Socially wasteful?

As a long-time debate aficionado, it seems to become rarer and rarer that I come across a debate that I haven’t heard yet and makes me think. I came across such a debate between Steve Landsburg and Don Boudreaux about socially wasteful spending.

It goes something like this:

Company A has a product that produces value for society, let’s say $100. Company B faces a decision to make a competing product that is slightly better and would add marginally to the overall value for society, let’s say $10. So, Company B’s product would produce value of $110.

Company B faces an incentive to invest more than the marginal improvement in societal value, $10 in this case, because it can also attract Company A’s customers.

So, maybe Company B invests $50 to produce $10 more in value for society, because it can attract the some or all of the $100 of value already served by Company A’s product.

On net, society is worse off because a $50 investment has been made to produce $10 of value, for a net loss of $40. Landsburg says the $50 is socially wasteful spending, though he admits that the simple example doesn’t capture all the complexities of the real world, like the possibility that the $50 investment accidentally produces more than $50 of value.

But, I think his main point is that this incentive to make socially wasteful investments is, perhaps, one weakness in the normal feedbacks of capitalism.

I’m having a hard time fitting the real world onto the simple example, where there is uncertainty, risk, prudence, competition, different value propositions for different people and such.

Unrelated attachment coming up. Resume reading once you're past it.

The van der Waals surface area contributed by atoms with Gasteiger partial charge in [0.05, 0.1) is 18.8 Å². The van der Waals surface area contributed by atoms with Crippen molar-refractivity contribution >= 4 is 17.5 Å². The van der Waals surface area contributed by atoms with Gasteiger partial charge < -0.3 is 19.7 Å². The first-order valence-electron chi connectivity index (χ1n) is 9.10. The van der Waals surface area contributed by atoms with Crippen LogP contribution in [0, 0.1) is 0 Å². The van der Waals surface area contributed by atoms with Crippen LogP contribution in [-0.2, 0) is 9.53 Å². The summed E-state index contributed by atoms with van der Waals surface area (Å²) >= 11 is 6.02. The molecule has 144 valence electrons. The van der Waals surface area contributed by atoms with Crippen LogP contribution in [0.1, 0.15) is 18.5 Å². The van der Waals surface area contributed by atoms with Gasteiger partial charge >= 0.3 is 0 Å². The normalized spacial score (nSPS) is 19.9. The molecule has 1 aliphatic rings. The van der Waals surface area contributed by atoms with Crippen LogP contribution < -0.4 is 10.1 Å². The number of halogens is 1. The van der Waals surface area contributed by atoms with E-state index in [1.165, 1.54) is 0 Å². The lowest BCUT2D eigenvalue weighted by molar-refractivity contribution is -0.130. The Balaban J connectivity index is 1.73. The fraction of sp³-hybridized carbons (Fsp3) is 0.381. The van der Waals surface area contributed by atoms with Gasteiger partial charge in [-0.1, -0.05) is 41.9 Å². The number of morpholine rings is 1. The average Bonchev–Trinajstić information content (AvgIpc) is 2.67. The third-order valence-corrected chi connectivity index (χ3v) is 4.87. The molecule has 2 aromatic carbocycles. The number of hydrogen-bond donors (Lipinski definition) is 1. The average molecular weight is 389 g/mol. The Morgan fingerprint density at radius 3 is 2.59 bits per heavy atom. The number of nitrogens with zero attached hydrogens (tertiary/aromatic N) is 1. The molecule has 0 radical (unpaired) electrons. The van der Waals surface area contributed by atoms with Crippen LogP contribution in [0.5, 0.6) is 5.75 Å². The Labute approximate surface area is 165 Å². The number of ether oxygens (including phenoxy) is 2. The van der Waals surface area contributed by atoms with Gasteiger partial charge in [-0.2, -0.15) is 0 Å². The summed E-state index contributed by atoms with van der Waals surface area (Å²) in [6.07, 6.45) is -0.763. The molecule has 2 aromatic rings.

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4 thoughts on “Socially wasteful?

  1. I think Landsburg is making a false argument.

    First, it’s true that capitalism is destructive of wealth. Any time resources are employed less than optimally, value is destroyed. Innovation destroys old wealth almost axiomatically. A simple example, that puts the falsehood to Picketty’s claim of r>g, is Bill Gates used to be worth 136B, now it’s 76B. Now this is not entirely due to the fluctuating valuations of his Microsoft stake, but 60B of invested wealth was destroyed.

    However, if this destruction was happening more than wealth creation, if it was net destructive, over time society would become poorer. Clearly that’s not the case in our society, but we can think of examples and hypotheticals where it would be.

    It seems to me that much wealth destruction of this kind is more a culling of less productive wealth to make room for new innovations.

    Now your example paints an interesting picture of inefficient markets and irrationality. But that’s a little bit of the reality of markets, human decision making, innovation, and imperfect allocation of resources. The problem with the argument is it opens the door to outside interference by those who think they know better. It can be used to justify protectionist policies, price-fixing, and other manner of gross distortions that are worse than the ill they are trying to cure.

    So, how about we accept that wealth, even overall societal wealth, is destroyed all the time in markets. But, the reason markets work is that they reward producing a net positive. Innovation, growth, optimization, efficiency, and cooperative value enhancement are uniquely rewarded by market mechanisms resulting in more wealth and higher standard of living for all of us.

    The other part of Landsburg’s argument about the “race to the bottom” is just another way of discussing comparative advantage. Of course, the example in the link seemed to show net benefit (overall increase in total wealth) no matter how the accounting was done. This is what we’d expect from a comparative advantage situation.

    Of course, it also helps that we’ve developed incredible sources of energy that have magnified human productivity immensely over the last 150 years. But that’s another topic.

    • Interesting, Adam.

      I agree with this: “The problem with the argument is it opens the door to outside interference by those who think they know better.”

    • I also think that such interference is a danger to the potential of a ‘net positive’ because it would restrict trials that may result in accidental innovations. Landsburg did acknowledge this potential.

      • Agreed. Among the problems with bureaucracy is it fosters a “zero defect” mentality. We need mistakes, lots of them.


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